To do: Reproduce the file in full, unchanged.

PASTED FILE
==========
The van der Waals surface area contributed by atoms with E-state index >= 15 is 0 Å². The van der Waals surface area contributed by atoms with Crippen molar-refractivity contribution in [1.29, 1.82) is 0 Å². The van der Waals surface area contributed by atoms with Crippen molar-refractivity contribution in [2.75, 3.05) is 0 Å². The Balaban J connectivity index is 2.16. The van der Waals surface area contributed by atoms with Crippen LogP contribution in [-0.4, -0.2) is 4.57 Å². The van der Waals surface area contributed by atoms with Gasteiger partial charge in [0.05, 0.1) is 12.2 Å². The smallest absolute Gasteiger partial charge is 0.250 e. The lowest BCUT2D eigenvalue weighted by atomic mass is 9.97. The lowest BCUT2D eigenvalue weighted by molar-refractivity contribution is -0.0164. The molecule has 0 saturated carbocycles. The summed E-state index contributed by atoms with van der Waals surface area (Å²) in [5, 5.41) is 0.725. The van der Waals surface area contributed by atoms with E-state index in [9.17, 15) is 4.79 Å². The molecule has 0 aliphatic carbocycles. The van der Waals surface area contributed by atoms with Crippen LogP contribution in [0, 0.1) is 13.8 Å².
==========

The van der Waals surface area contributed by atoms with E-state index >= 15 is 0 Å². The van der Waals surface area contributed by atoms with Crippen molar-refractivity contribution in [1.29, 1.82) is 0 Å². The van der Waals surface area contributed by atoms with Crippen molar-refractivity contribution in [2.75, 3.05) is 0 Å². The Balaban J connectivity index is 2.16. The van der Waals surface area contributed by atoms with Crippen LogP contribution in [-0.4, -0.2) is 4.57 Å². The van der Waals surface area contributed by atoms with Gasteiger partial charge in [0.05, 0.1) is 12.2 Å². The smallest absolute Gasteiger partial charge is 0.250 e. The lowest BCUT2D eigenvalue weighted by atomic mass is 9.97. The lowest BCUT2D eigenvalue weighted by molar-refractivity contribution is -0.0164. The molecule has 0 saturated carbocycles. The summed E-state index contributed by atoms with van der Waals surface area (Å²) in [5, 5.41) is 0.725. The van der Waals surface area contributed by atoms with E-state index in [9.17, 15) is 4.79 Å². The molecule has 0 aliphatic carbocycles. The van der Waals surface area contributed by atoms with Crippen LogP contribution in [0, 0.1) is 13.8 Å².